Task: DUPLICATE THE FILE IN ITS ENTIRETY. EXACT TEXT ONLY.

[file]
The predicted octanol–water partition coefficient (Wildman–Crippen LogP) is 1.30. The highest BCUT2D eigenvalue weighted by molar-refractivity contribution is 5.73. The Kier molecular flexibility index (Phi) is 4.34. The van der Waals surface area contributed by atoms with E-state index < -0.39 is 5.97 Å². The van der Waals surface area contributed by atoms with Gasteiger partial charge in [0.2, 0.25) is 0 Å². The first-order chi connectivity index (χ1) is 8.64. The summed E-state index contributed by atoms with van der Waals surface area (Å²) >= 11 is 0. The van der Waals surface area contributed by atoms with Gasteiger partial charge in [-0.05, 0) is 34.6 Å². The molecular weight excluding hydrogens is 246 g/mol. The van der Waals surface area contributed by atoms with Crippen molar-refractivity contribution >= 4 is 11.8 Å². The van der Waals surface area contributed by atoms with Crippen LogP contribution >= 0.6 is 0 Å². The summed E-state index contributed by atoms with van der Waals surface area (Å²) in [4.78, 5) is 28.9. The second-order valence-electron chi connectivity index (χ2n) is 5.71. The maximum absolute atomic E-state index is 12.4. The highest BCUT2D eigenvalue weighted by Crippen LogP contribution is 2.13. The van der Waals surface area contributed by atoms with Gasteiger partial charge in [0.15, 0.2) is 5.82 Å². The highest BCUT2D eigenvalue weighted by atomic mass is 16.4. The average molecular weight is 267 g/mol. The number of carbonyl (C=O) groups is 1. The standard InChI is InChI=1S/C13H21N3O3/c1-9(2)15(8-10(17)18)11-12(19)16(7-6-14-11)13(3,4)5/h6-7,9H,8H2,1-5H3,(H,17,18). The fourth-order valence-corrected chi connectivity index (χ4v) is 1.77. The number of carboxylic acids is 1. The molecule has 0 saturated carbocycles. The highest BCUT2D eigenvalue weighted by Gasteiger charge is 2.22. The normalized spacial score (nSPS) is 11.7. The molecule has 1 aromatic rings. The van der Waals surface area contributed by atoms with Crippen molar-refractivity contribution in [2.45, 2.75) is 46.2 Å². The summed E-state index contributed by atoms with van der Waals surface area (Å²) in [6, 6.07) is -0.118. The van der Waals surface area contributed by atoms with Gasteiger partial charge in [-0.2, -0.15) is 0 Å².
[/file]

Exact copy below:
The predicted octanol–water partition coefficient (Wildman–Crippen LogP) is 1.30. The highest BCUT2D eigenvalue weighted by molar-refractivity contribution is 5.73. The Kier molecular flexibility index (Phi) is 4.34. The van der Waals surface area contributed by atoms with E-state index < -0.39 is 5.97 Å². The van der Waals surface area contributed by atoms with Gasteiger partial charge in [0.2, 0.25) is 0 Å². The first-order chi connectivity index (χ1) is 8.64. The summed E-state index contributed by atoms with van der Waals surface area (Å²) >= 11 is 0. The van der Waals surface area contributed by atoms with Gasteiger partial charge in [-0.05, 0) is 34.6 Å². The molecular weight excluding hydrogens is 246 g/mol. The van der Waals surface area contributed by atoms with Crippen molar-refractivity contribution >= 4 is 11.8 Å². The van der Waals surface area contributed by atoms with Crippen LogP contribution >= 0.6 is 0 Å². The summed E-state index contributed by atoms with van der Waals surface area (Å²) in [4.78, 5) is 28.9. The second-order valence-electron chi connectivity index (χ2n) is 5.71. The maximum absolute atomic E-state index is 12.4. The highest BCUT2D eigenvalue weighted by Crippen LogP contribution is 2.13. The van der Waals surface area contributed by atoms with Gasteiger partial charge in [0.15, 0.2) is 5.82 Å². The highest BCUT2D eigenvalue weighted by atomic mass is 16.4. The average molecular weight is 267 g/mol. The number of carbonyl (C=O) groups is 1. The standard InChI is InChI=1S/C13H21N3O3/c1-9(2)15(8-10(17)18)11-12(19)16(7-6-14-11)13(3,4)5/h6-7,9H,8H2,1-5H3,(H,17,18). The fourth-order valence-corrected chi connectivity index (χ4v) is 1.77. The number of carboxylic acids is 1. The molecule has 0 saturated carbocycles. The highest BCUT2D eigenvalue weighted by Gasteiger charge is 2.22. The normalized spacial score (nSPS) is 11.7. The molecule has 1 aromatic rings. The van der Waals surface area contributed by atoms with Crippen molar-refractivity contribution in [2.45, 2.75) is 46.2 Å². The summed E-state index contributed by atoms with van der Waals surface area (Å²) in [6, 6.07) is -0.118. The van der Waals surface area contributed by atoms with Gasteiger partial charge in [-0.2, -0.15) is 0 Å².